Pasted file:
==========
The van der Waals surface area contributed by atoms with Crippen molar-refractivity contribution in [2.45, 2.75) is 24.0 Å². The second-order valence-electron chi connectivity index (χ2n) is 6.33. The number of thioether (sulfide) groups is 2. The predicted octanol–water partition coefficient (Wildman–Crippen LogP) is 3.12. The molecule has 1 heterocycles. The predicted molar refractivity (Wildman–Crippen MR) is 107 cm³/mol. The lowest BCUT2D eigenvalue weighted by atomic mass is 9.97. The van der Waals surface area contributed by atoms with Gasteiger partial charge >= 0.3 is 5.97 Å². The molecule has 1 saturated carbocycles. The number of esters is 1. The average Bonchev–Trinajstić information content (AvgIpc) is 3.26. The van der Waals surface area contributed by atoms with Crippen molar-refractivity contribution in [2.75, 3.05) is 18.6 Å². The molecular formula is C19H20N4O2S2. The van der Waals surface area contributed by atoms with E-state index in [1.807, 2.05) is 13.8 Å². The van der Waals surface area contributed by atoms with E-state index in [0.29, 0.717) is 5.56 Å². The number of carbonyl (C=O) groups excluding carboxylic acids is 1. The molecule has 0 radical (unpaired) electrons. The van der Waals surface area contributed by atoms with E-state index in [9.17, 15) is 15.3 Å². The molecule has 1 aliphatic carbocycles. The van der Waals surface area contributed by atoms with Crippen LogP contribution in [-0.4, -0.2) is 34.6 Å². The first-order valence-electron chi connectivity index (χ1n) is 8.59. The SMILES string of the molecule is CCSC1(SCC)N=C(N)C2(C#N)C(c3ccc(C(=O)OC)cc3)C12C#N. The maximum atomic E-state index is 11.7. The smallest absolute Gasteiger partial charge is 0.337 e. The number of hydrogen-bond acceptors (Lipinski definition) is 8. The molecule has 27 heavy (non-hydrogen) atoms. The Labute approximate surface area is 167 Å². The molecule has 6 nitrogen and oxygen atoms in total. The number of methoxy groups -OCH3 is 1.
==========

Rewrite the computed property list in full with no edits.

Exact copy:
The van der Waals surface area contributed by atoms with Crippen molar-refractivity contribution in [2.45, 2.75) is 24.0 Å². The second-order valence-electron chi connectivity index (χ2n) is 6.33. The number of thioether (sulfide) groups is 2. The predicted octanol–water partition coefficient (Wildman–Crippen LogP) is 3.12. The molecule has 1 heterocycles. The predicted molar refractivity (Wildman–Crippen MR) is 107 cm³/mol. The lowest BCUT2D eigenvalue weighted by atomic mass is 9.97. The van der Waals surface area contributed by atoms with Gasteiger partial charge >= 0.3 is 5.97 Å². The molecule has 1 saturated carbocycles. The number of esters is 1. The average Bonchev–Trinajstić information content (AvgIpc) is 3.26. The van der Waals surface area contributed by atoms with Crippen molar-refractivity contribution in [2.75, 3.05) is 18.6 Å². The molecular formula is C19H20N4O2S2. The van der Waals surface area contributed by atoms with E-state index in [1.807, 2.05) is 13.8 Å². The van der Waals surface area contributed by atoms with E-state index in [0.29, 0.717) is 5.56 Å². The number of carbonyl (C=O) groups excluding carboxylic acids is 1. The molecule has 0 radical (unpaired) electrons. The van der Waals surface area contributed by atoms with E-state index in [9.17, 15) is 15.3 Å². The molecule has 1 aliphatic carbocycles. The van der Waals surface area contributed by atoms with Crippen LogP contribution in [-0.4, -0.2) is 34.6 Å². The first-order valence-electron chi connectivity index (χ1n) is 8.59. The SMILES string of the molecule is CCSC1(SCC)N=C(N)C2(C#N)C(c3ccc(C(=O)OC)cc3)C12C#N. The maximum atomic E-state index is 11.7. The smallest absolute Gasteiger partial charge is 0.337 e. The number of hydrogen-bond acceptors (Lipinski definition) is 8. The molecule has 27 heavy (non-hydrogen) atoms. The Labute approximate surface area is 167 Å². The molecule has 6 nitrogen and oxygen atoms in total. The number of methoxy groups -OCH3 is 1.